He's really struggling out of the gate in 2023, as he's shown a dramatic uptick in his strikeout rate with High-A Cedar Rapids even though he hit pretty well in the Midwest League at the end of 2022 while still with Miami. Salas is seeing a lot of letter-high fastballs, which he both struggles to lay off of and to contact. His in-zone miss rates have still been very favorable in 2023, but his chase rates are up and this seems to be where his extra strikeouts are coming from. Is this a slump from which Salas can emerge or were we tricked into thinking he was good in the first place? He was viewed as a potential everyday player if you thought he could stay at shortstop, and more of a Josh Rojas type of infield prospect if you though he couldn't. He's definitely trending toward the latter, but we’re still talking about a very physical 20-year-old switch-hitting infielder with above-average bat speed. The Midwest League is miserable to hit in early in the year and Salas is young for the league. While his late 2022 look was enough to pull him off the Top 100 list, he still projects as a useful part-time big leaguer — he won't just be Ethan's brother. Avenues to a true everyday role could come from Salas developing more power than I project here. He is already quite physical for a player his age and doesn't have much room for more weight and strength without detracting from his mobility, so there's less future pop forecast here than there is for most 20-year-olds. The Josh Rojas comp feels apt on offense but Salas should become a slightly a better defender.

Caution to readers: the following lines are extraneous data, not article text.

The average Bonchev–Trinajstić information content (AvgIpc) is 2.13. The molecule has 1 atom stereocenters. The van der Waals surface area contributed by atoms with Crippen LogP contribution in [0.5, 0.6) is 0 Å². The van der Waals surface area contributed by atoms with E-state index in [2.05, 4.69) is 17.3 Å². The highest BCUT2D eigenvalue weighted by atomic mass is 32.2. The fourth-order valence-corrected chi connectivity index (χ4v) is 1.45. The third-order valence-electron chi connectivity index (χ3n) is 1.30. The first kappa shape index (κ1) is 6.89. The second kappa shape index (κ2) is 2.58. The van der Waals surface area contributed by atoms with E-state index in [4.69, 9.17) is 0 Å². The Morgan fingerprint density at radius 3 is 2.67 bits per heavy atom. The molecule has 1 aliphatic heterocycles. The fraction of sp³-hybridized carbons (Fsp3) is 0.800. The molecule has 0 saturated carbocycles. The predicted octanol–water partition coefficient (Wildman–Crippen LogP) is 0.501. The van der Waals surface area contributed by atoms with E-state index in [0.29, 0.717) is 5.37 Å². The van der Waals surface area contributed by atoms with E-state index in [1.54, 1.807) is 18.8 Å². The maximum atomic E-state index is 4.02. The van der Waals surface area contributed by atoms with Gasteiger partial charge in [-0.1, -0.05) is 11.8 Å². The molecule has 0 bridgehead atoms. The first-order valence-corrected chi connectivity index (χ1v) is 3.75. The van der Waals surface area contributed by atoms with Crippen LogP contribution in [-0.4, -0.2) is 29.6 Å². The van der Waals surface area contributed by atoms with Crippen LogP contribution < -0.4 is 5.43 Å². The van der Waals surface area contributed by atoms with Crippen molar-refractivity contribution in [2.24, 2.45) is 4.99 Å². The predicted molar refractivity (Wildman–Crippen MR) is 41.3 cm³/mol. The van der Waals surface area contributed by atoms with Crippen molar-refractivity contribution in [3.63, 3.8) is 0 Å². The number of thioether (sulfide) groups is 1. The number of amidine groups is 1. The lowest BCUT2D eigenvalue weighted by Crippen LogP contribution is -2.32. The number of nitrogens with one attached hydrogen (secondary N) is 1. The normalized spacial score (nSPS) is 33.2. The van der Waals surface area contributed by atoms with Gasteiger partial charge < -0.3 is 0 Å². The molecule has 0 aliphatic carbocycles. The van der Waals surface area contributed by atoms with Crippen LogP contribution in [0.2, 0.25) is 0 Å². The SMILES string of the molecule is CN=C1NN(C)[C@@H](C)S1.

Born in Puerto Rico and raised for a bit stateside, Mercedes eventually settled in the D.R., where he became a prototypical right field prospect with plus potential power and arm strength. The Twins signed him for $1.7 million in January of 2022 and he had a raucous first pro season in the DSL, slashing .355/.420/.555 and swiping 30 bags. He began 2023 in extended spring training and was easily the most impressive prospect at Twins camp.